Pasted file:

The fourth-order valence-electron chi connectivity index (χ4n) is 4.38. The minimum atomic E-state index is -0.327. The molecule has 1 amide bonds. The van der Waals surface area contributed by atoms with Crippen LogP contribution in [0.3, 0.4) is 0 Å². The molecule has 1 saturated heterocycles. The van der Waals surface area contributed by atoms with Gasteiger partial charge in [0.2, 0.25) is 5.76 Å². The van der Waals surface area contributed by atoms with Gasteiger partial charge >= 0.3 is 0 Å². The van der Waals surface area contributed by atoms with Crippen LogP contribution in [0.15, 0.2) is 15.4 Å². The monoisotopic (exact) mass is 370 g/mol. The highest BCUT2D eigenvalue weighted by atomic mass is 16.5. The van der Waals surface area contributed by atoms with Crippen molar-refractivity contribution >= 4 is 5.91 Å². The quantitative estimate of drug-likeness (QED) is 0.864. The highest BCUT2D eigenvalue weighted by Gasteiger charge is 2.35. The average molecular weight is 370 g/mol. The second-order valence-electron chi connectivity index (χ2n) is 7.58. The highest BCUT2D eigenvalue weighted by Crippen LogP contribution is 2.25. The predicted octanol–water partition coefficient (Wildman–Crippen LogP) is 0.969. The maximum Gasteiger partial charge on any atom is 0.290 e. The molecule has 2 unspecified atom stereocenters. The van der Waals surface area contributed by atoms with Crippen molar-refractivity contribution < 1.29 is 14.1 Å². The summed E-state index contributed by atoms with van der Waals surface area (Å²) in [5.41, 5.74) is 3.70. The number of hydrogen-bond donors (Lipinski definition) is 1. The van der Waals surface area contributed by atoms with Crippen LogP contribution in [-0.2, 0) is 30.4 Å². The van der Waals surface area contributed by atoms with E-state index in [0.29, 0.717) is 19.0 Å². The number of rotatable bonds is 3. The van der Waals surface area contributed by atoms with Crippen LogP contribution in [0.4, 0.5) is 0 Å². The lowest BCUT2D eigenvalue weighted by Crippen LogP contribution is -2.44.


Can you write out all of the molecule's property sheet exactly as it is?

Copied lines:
The fourth-order valence-electron chi connectivity index (χ4n) is 4.38. The minimum atomic E-state index is -0.327. The molecule has 1 amide bonds. The van der Waals surface area contributed by atoms with Crippen LogP contribution in [0.3, 0.4) is 0 Å². The molecule has 1 saturated heterocycles. The van der Waals surface area contributed by atoms with Gasteiger partial charge in [0.2, 0.25) is 5.76 Å². The van der Waals surface area contributed by atoms with Gasteiger partial charge >= 0.3 is 0 Å². The van der Waals surface area contributed by atoms with Crippen LogP contribution in [0.15, 0.2) is 15.4 Å². The monoisotopic (exact) mass is 370 g/mol. The highest BCUT2D eigenvalue weighted by atomic mass is 16.5. The van der Waals surface area contributed by atoms with Crippen molar-refractivity contribution >= 4 is 5.91 Å². The quantitative estimate of drug-likeness (QED) is 0.864. The highest BCUT2D eigenvalue weighted by Gasteiger charge is 2.35. The average molecular weight is 370 g/mol. The second-order valence-electron chi connectivity index (χ2n) is 7.58. The highest BCUT2D eigenvalue weighted by Crippen LogP contribution is 2.25. The predicted octanol–water partition coefficient (Wildman–Crippen LogP) is 0.969. The maximum Gasteiger partial charge on any atom is 0.290 e. The molecule has 2 unspecified atom stereocenters. The van der Waals surface area contributed by atoms with Crippen molar-refractivity contribution < 1.29 is 14.1 Å². The summed E-state index contributed by atoms with van der Waals surface area (Å²) in [5.41, 5.74) is 3.70. The number of hydrogen-bond donors (Lipinski definition) is 1. The van der Waals surface area contributed by atoms with Crippen LogP contribution in [-0.2, 0) is 30.4 Å². The van der Waals surface area contributed by atoms with E-state index in [0.29, 0.717) is 19.0 Å². The number of rotatable bonds is 3. The van der Waals surface area contributed by atoms with Crippen LogP contribution in [0.4, 0.5) is 0 Å². The lowest BCUT2D eigenvalue weighted by Crippen LogP contribution is -2.44.